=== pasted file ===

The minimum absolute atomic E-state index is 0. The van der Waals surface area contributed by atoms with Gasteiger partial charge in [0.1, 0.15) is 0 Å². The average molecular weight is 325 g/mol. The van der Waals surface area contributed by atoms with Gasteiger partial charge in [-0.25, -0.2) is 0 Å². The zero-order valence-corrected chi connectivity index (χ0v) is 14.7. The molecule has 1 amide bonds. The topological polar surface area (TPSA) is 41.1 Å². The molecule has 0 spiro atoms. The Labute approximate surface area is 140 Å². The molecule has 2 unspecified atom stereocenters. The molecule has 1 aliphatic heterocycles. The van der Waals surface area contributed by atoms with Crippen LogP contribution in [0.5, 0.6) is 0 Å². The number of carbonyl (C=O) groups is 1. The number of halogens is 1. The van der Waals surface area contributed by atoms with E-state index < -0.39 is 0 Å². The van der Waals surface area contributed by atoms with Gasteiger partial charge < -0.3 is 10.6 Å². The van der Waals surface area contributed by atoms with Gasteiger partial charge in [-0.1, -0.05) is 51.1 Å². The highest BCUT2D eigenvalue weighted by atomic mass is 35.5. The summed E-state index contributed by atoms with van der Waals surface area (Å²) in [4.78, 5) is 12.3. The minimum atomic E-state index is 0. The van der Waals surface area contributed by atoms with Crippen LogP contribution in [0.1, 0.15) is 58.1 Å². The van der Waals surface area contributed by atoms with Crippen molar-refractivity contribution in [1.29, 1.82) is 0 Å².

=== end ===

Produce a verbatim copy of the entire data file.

The minimum absolute atomic E-state index is 0. The van der Waals surface area contributed by atoms with Gasteiger partial charge in [0.1, 0.15) is 0 Å². The average molecular weight is 325 g/mol. The van der Waals surface area contributed by atoms with Gasteiger partial charge in [-0.25, -0.2) is 0 Å². The zero-order valence-corrected chi connectivity index (χ0v) is 14.7. The molecule has 1 amide bonds. The topological polar surface area (TPSA) is 41.1 Å². The molecule has 0 spiro atoms. The Labute approximate surface area is 140 Å². The molecule has 2 unspecified atom stereocenters. The molecule has 1 aliphatic heterocycles. The van der Waals surface area contributed by atoms with Crippen LogP contribution in [0.5, 0.6) is 0 Å². The number of carbonyl (C=O) groups is 1. The number of halogens is 1. The van der Waals surface area contributed by atoms with E-state index < -0.39 is 0 Å². The van der Waals surface area contributed by atoms with Gasteiger partial charge < -0.3 is 10.6 Å². The van der Waals surface area contributed by atoms with Gasteiger partial charge in [-0.1, -0.05) is 51.1 Å². The highest BCUT2D eigenvalue weighted by atomic mass is 35.5. The summed E-state index contributed by atoms with van der Waals surface area (Å²) in [4.78, 5) is 12.3. The minimum atomic E-state index is 0. The van der Waals surface area contributed by atoms with Crippen LogP contribution in [0.1, 0.15) is 58.1 Å². The van der Waals surface area contributed by atoms with Crippen molar-refractivity contribution in [1.29, 1.82) is 0 Å².